Just About Everything You’ve Heard About Eggs Is Wrong

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Long-term studies have shown that the effect of regular egg consumption on blood cholesterol levels is minimal. Some studies also suggest that egg consumption actually may boost the amount of “good” cholesterol in healthy individuals and even help prevent some types of strokes.

According to the USDA, one large egg has about 186 mg of cholesterol — the entire amount of which is found in the egg yolk. If you are diabetic or have high cholesterol, you may want to eat only the egg whites. The white part of a large egg contains about 60 percent of the egg’s total protein content.

Healthy individuals, however, will benefit from the nutrition-dense egg yolk. The yolk contains fat-soluble nutrients like vitamins A. E, and D, choline and the carotenoids lutein/zeaxanthin.

The high-quality protein in an egg is important for building and maintaining lean body mass. It can reduce hunger, and, as a result, help in weight loss programs.

According to authors Karen Cicero and Colleen Pierre in their book The Giant Book of Kitchen Cures, athletes in heavy training can benefit from eating hard-boiled eggs. Research indicates the choline level in the blood can drop by as much as 450 percent after heavy exercise. The choline in eggs is a natural way of boosting blood choline levels.

The choline content in eggs also is beneficial to older adults in boosting memory retention. Cicero and Pierre call eggs “single serving packages stuffed with easy-to-digest protein for maintaining muscle and building immunity against pneumonia and flu.”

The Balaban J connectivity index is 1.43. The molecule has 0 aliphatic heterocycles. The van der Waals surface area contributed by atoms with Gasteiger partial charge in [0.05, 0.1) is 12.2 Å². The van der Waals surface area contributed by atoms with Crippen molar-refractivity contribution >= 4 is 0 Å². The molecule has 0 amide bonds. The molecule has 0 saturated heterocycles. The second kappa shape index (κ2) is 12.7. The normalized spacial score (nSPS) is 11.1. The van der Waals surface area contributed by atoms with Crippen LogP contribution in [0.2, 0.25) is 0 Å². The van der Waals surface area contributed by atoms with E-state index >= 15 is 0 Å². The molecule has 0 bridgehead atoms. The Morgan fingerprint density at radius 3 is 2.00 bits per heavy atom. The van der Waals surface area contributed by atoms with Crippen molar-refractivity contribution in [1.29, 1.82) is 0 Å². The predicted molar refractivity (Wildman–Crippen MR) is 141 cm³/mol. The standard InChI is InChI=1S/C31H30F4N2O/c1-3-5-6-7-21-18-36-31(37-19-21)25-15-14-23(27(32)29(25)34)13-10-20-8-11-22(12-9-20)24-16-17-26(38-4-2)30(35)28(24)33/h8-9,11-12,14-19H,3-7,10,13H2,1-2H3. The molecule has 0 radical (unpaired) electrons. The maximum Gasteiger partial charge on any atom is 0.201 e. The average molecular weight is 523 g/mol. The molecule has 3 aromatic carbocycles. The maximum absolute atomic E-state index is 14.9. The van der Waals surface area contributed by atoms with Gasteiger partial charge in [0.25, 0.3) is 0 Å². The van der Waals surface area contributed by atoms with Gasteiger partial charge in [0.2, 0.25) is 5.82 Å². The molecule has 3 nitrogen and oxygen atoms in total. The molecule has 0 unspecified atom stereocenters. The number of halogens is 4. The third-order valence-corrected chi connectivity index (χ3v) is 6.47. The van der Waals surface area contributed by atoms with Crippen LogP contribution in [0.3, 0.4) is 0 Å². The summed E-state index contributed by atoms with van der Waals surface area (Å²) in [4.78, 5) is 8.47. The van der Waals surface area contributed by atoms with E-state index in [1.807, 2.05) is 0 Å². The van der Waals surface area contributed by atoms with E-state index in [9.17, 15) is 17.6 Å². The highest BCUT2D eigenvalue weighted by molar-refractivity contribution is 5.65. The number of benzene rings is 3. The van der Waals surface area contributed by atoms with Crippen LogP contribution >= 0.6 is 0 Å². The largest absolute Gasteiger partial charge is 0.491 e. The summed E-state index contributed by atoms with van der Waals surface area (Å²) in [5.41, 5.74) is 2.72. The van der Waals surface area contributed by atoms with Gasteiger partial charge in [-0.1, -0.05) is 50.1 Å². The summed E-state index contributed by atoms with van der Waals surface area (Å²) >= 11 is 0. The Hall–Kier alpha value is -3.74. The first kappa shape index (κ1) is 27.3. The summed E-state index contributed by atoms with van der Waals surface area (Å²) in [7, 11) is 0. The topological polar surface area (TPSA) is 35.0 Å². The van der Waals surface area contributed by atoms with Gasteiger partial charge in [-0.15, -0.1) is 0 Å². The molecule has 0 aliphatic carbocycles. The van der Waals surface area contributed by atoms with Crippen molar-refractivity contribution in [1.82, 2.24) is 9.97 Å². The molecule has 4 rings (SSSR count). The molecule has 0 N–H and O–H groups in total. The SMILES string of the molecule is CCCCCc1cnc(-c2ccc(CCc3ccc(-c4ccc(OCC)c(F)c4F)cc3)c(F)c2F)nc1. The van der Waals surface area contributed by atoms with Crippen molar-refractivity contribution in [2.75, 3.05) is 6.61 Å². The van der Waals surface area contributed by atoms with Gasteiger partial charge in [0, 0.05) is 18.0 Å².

Need more convincing about the benefits of eating eggs? Here are some other interesting facts:

1. Brown or white?

An egg’s shell color indicates the breed of the hen that laid it, and not its quality or nutritional value. White-feathered hens usually lay white eggs and hens with red feathered hens usually lay brown eggs.

2. Yolk color

Have you been tempted to throw away an egg with a yolk color different from what you are used to? Egg yolk color is determined by the hen’s diet and has nothing to do with nutritional value. A dark yellow yolk indicates a hen that ate green vegetables. A medium-yellow yolk reveals a diet of alfalfa and corn. A hen that lays an egg with a pale yellow yolk probably eats wheat and barley.

3. Shelf life

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Store-bought egg packages have a “sell by” date rather than an expiration date. Eggs usually are edible for up to four weeks after the “sell by” date. To gauge freshness, crack open an egg. If there is no unpleasant odor, it is OK to eat.

4. Label terms

  • Free-range hens have roamed outdoors at some point, but there is no regulation on how long they have been outside.
  • Cage-free eggs usually are from hens that roam a barn or warehouse. Actual living conditions can vary widely.
  • Certified organic eggs are from hens that have some outdoor access and that eat an organic vegetarian diet free of pesticides, animal by-products, or GMOs.
  • The USDA grades eggs as AA, A or B based on quality and appearance, not size or color. Grade AA eggs are nearly perfect with clean, uncracked shells, thick, firm whites and defect-free yolks. Grade A eggs are similar with slightly lower interior egg quality. Grade B eggs, which are not sold in supermarkets, may have slight stains and be irregular size or shape.

5. Refrigerate or not?

The USDA requires that eggs sold commercially in the U.S. must be power-washed. The washed eggs lose a natural membrane and therefore must be refrigerated. Eggs sold in much of the rest of the world are not power washed and thus, they retain a natural membrane that allows them to be stored at room temperature.

The average American eats 250 eggs per year, which adds up to a total consumption of 76.5 billion eggs. With their high nutritional value and their versatility as main courses, in salads and sandwiches and in myriads of recipes, eggs truly are incredible.

Sources

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http://www.ezihotelbooking.com/measure-for-measure-essay/

Cicero, Karen. Giant book of kitchen counter cures. Jerry Baker publisher, 2001. Print.

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